THE BLOG
03/18/2010 05:12 am ET | Updated May 25, 2011

A Little Perspective on the Cost of Health Care Reform

There are lots of legitimate reasons to dislike the current
bills being considered as health care reform. 
For instance, the best of them considers universal coverage to mean that
more than 12 million people are still left without health insurance.  None of the bills do much to contain costs,
meaning that health care costs may still rise faster than inflation and consume
even more of our GDP.  Too few people are
likely to be able to access many of the benefits of reform, such as the
insurance exchange.

Reform as currently prescribed does not fully decouple
insurance from employment.  Out of pocket
costs are still too high for many Americans. 
And it’s unclear whether even the regulations contained within will be
able to curb the worst practices of the private insurance industry.

But instead of any of these arguments, we’re left with this
from the Republican
Minority Leader
:

This is not affordable... what this is going to do is
bankrupt America.

A little perspective please, Mr. Boehner.  Not only is it not going to bankrupt America,
it’s one of the first things we’ve seen in a while that actually has been
scored to be deficit reducing in the long run. 
Even if it weren’t, even if it weren’t paid for, it would be worth
remembering how much this bill costs compares to other spending.  All of the plans come in under $900 billion
over a decade.  That’s an
average of $90 billion a year.

Remember the tax cuts signed into law by President Bush back
in 2001 and 2003?  A “defensible
estimate
” is that these cuts cost about $1.8 trillion from 2001-2008. Brian
Riedl of the Heritage Institute said that number was about 25%
too high
, because it doesn’t account for stimulus and growth. Let’s go with his numbers.  That’s $1.35 trillion over (conservatively) eight
years, or about $169 billion a year. 
That’s about twice the cost of health care reform.

Take a look at some entitlement programs.  In the good old days, you could always count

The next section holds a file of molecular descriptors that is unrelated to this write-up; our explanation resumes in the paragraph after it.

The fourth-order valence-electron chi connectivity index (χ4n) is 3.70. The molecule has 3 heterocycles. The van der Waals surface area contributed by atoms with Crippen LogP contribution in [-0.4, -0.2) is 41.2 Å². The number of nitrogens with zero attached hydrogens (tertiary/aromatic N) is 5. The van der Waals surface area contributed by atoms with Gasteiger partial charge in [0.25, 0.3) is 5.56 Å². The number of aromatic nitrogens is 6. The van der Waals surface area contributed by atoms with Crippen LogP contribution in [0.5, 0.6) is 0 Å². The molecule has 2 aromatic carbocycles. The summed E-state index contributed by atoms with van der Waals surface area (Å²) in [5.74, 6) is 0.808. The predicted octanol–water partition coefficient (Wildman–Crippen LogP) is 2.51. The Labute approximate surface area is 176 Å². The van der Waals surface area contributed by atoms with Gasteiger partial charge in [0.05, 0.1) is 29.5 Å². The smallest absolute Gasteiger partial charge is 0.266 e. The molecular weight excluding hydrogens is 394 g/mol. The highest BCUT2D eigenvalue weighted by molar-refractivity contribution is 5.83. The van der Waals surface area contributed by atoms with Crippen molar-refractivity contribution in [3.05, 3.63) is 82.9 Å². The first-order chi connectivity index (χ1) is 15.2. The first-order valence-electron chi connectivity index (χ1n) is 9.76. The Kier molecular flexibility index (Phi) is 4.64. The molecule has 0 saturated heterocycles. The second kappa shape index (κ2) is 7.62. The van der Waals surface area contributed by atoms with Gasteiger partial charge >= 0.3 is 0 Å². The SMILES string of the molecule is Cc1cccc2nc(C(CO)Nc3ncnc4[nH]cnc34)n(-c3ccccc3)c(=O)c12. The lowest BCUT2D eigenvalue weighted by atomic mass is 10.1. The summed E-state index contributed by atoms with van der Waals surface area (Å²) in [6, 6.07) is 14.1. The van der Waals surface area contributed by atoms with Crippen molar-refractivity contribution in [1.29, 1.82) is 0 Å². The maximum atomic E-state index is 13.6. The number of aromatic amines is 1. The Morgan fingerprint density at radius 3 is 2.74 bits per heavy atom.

on Republicans to talk about how Social Security and Medicare were going to
bankrupt the government.  And we should
be concerned, because Medicare cost us almost $470 billion
in 2008.  And, with expenses rising fast,
it’s likely that number will continue to rise. 

When the
Republicans passed Medicare Part D (which was never, ever considered deficit
reducing), I don’t remember hearing many concerns from them about the cost.  And now, since the Republican party has become the “protectors
of Medicare
” and has positioned itself never to allow any cuts to Medicare,
that could bankrupt America.

We should also worry about Social Security, because last
year, old-age and survivors insurance (OASI) payments for social security were
over $515 billion.  That’s just for 2008.  Granted, more is still being brought in than
is going out when it comes to social security, but that’s a lot of money.

This is a pittance, however, compared to what we spend on defense.  Just in the last month, the
president signed a defense appropriation bill for $680
billion
.  For this year.  That doesn’t include the costs of the wars in
Afghanistan or Iraq.  That’s bankrupting money.

But get this.  We
spent about $2.4
trillion
on health care in 2008. 
That’s trillion with a “T.”  You
and I – through taxes – pay for more of this than you think.  Remember Medicare?  Taxes pay for Medicare.  Medicaid? 
SCHIP?  The Veterans’
Administration?  Taxes.  That tax break for employer provided health
insurance? That also costs money.  Many
people also forget the health benefits of public employees.  This includes not only those who work for the
federal or state governments; it also included people who work for public
institutions.  Policemen, firemen,
teachers, even me – you are all paying for our (private) health care out of public funds.

When you add up all these costs, they come to about 60% of
health care expenses
.  This means
that the public – your tax dollars – paid perhaps $1.5 trillion for health care
last year.  That’s what will bankrupt us.

Here’s a handy chart to compare these yearly
expenses:

 

2009-11-03-HuffPo.jpg

Think about that every time someone complains about the cost
of reform.  People are saying that of all
of these things, health care reform
is going to break the bank.  No.  Health care costs are what might bankrupt us, and I am all in favor of reducing those, but railing against the cost of reform while ignoring all the rest is willful ignorance.

Look, I get that for political reasons, those that oppose reform are
going to come up with any excuse they can to fight it.  I accept that.  But the media doesn’t have to swallow it;
neither do you.

 

Read more about health care policy and get your
questions answered at
Rational Arguments.